Some days anyway...
Tuesday's surprise lesson
The big bad plumbing nightmare back in the Ancestral Diggins didn't turn out to be as tough as I figured. The best part is, I didn't open any cans of worms! I was worried about that, too. Rust Never Sleeps goes the old saw, and there was plenty of rust on the old piping I needed to remove and remodel.
I dug the access holes a month ago, and worked on other irrigation stuff while I put off the inevitable. Tuesday the day finally came that I couldn't go forward unless I addressed the task at hand.
It turns out that the rust that I feared would thwart me at every turn was bad, but it only changed my choice of tools...the only truly mission-critical fitting that could be my mega-colossal trophy "Can Of Worms", was the single cooperative one! Once I had everything removed, a quick blast down to the local hardware emporium filled the parts list, and all I had to do was make up the valve stack, install it, and I could turn the water back on.
Just one problem...wouldn't you know it...
I'm trying to match an existing 3/4 inch union that's poured into the sidewalk slab. The new union from the local Medium Box Home Improvement store was different where it counts...it wasn't a match inside where the seal is. Drat! This meant a trip to the Real Plumbing Supply two towns away...grrr...
I pulled my sweaty t-shirt off and kicked back with some iced French Roast for an hour...resigning myself to the late afternoon visit to the plumbing supply.
After a half an hour, I threw on a clean shirt, wrapped up my WD-40 soaked union in a rag, and headed to the shop. I caught the red light downtown, and in the 30 seconds I waited for my turn, I decided to hit the other hardware store on the off chance that they might have the mate to my union.
Saints be praised, the Helpful Hardware Man had just what I needed...at just over twice what I paid a quarter mile away...but twice the price was still under $9.00, and saved me an hour of back and forth motoring..."green" too!
There's a new wrinkle to our weather today...humidity...lots of it, too.
The marine layer never completely burned off today, and there's not enough breeze to mix thing up either. Consequently, the marine layer is acting like a lid on a saucepan and I feel like poached eggs!
I saw a tweet from @CBS13rightnow touting a fire at a junkyard in Roseville, so I clicked on it and what a dreary looking sky they have up in the Big Valley! It looks just like high overcast on the webcast...similar to what we have today in the Inland Valley.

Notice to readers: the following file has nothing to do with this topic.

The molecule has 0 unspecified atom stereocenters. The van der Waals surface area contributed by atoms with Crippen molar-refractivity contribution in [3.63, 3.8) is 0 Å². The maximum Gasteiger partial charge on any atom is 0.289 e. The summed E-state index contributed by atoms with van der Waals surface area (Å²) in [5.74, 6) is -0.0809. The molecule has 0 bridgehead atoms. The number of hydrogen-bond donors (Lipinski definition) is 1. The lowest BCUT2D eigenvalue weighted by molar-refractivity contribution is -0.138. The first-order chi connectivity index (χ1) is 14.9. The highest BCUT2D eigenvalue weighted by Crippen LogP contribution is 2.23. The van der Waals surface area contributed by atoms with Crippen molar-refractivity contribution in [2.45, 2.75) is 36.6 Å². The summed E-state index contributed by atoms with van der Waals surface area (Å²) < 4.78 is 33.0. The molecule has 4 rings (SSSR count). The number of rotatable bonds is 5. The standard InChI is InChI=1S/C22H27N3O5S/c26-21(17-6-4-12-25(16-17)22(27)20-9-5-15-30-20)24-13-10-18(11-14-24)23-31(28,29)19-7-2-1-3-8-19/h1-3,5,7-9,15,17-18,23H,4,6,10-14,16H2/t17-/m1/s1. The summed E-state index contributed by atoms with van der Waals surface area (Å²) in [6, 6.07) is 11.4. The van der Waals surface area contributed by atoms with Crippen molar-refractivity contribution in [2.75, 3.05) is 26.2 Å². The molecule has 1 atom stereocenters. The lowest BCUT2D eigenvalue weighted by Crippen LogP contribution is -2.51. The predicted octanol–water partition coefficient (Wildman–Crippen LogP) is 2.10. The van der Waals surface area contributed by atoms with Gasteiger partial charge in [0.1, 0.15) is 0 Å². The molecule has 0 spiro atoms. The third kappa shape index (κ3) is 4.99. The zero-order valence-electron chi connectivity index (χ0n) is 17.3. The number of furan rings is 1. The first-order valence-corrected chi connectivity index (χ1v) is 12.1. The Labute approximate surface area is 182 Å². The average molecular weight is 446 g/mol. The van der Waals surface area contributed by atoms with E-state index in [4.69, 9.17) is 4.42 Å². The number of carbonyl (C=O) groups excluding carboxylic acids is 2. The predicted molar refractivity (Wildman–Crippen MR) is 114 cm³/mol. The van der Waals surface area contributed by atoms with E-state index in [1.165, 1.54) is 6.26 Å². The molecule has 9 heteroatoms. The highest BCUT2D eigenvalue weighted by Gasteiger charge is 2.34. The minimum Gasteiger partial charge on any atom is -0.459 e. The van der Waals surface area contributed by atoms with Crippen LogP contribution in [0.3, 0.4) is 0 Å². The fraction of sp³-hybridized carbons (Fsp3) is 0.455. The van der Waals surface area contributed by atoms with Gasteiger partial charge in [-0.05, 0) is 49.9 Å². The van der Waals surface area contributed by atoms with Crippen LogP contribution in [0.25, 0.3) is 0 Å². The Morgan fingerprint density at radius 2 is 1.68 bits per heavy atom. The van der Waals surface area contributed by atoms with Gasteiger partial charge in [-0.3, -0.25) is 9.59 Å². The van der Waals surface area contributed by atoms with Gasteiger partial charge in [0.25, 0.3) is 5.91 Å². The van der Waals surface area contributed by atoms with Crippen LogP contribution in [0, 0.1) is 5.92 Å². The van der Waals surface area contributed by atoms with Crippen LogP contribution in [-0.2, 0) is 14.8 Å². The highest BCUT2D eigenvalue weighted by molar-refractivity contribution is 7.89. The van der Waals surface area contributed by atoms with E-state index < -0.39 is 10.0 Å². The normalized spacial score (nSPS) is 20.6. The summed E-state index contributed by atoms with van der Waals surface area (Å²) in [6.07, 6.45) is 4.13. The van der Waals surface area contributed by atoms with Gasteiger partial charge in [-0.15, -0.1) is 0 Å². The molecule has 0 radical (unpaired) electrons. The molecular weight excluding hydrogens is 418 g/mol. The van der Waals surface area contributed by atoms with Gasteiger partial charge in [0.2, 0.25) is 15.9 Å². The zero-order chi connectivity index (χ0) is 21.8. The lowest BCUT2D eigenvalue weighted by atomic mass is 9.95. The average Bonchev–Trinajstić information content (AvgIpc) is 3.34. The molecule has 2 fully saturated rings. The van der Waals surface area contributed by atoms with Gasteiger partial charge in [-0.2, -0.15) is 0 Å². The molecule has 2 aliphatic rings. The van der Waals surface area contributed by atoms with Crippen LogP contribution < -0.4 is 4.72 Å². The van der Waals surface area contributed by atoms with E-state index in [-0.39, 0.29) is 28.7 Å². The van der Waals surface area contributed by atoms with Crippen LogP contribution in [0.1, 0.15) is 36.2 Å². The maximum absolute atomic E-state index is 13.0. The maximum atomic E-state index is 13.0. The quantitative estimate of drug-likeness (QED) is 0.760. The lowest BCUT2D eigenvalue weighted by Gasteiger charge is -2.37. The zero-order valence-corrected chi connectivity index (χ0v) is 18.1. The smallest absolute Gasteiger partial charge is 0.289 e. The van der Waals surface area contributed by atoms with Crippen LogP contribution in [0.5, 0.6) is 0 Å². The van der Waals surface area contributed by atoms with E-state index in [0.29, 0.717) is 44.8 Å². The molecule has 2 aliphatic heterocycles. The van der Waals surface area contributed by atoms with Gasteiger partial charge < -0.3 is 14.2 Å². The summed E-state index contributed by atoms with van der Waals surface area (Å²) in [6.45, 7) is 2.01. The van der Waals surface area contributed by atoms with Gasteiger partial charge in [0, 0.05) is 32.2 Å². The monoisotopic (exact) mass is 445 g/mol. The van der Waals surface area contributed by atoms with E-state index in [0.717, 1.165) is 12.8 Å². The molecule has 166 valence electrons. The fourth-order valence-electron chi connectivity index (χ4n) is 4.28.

Well, breaking news being what it is, when I tuned in the Channel 13 News, it turns out the "junkyard" wasn't a junkyard, and the fire wasn't in Roseville either...
The weather tease at the end of the fire segment said hazy sunshine today with cooling ahead...
Our weird summer weather continues with drizzle and cold blustery conditions today. The Sun didn't burn through the marine layer until after 2PM.
The gardeners come Thursdays, so I stayed out of their way...I went grocery shopping instead of getting on the Diggins job. By the time I got back and had leftover pizza for lunch, my fervor to dig had waned...I watched the internets for political news...Tennessee Primary...and some Weathergeek goodies.
NOAA issued their Hurricane Outlook Update...nothing to see here...they stood pat, no changes to their prediction...they still call for an active hurricane season.
I looked again at the SST Data for the Atlantic...it's just not that hot. Most of the area where hurricanes are born is at normal temps to +1.5C. The Gulf of Mexico is normal to -1.5C.
We are going into the heart of Hurricane Season, and we've had three named systems so far. I still don't think this will be one for the record books. It seems to me that there's just not enough heat in the system to get things off simmer.
I found another Ocean Oscillation too...the Arctic Oscillation. This one impacts the Ice Cover in the Arctic. This one will be difficult to find a proxy for going back through historical records...not a lot of data collected up in the Pack Ice Region...
Most of the historical oceanic data came from Ships' Logs. This is a problematical source given the wide range of care in taking and recording such data, not to mention the variability of the instruments. Early thermometers all erred to the cold side.